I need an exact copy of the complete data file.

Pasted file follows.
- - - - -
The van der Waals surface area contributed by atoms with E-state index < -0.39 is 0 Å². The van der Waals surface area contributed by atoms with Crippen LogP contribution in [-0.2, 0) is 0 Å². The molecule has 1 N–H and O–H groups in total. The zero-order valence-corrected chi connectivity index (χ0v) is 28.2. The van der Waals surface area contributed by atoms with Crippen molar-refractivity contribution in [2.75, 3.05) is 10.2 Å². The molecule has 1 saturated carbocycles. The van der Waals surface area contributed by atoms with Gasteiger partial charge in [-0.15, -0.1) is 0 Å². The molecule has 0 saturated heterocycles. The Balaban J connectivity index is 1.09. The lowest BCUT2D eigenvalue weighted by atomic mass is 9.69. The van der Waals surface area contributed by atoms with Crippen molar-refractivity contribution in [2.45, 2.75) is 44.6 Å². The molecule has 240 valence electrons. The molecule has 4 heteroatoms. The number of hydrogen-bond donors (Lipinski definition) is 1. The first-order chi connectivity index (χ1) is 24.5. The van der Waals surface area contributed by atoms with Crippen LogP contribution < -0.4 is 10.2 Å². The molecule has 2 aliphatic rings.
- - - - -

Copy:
The van der Waals surface area contributed by atoms with E-state index < -0.39 is 0 Å². The van der Waals surface area contributed by atoms with Crippen LogP contribution in [-0.2, 0) is 0 Å². The molecule has 1 N–H and O–H groups in total. The zero-order valence-corrected chi connectivity index (χ0v) is 28.2. The van der Waals surface area contributed by atoms with Crippen molar-refractivity contribution in [2.75, 3.05) is 10.2 Å². The molecule has 1 saturated carbocycles. The van der Waals surface area contributed by atoms with Gasteiger partial charge in [-0.15, -0.1) is 0 Å². The molecule has 0 saturated heterocycles. The Balaban J connectivity index is 1.09. The lowest BCUT2D eigenvalue weighted by atomic mass is 9.69. The van der Waals surface area contributed by atoms with Crippen molar-refractivity contribution in [2.45, 2.75) is 44.6 Å². The molecule has 240 valence electrons. The molecule has 4 heteroatoms. The number of hydrogen-bond donors (Lipinski definition) is 1. The first-order chi connectivity index (χ1) is 24.5. The van der Waals surface area contributed by atoms with Crippen LogP contribution < -0.4 is 10.2 Å². The molecule has 2 aliphatic rings.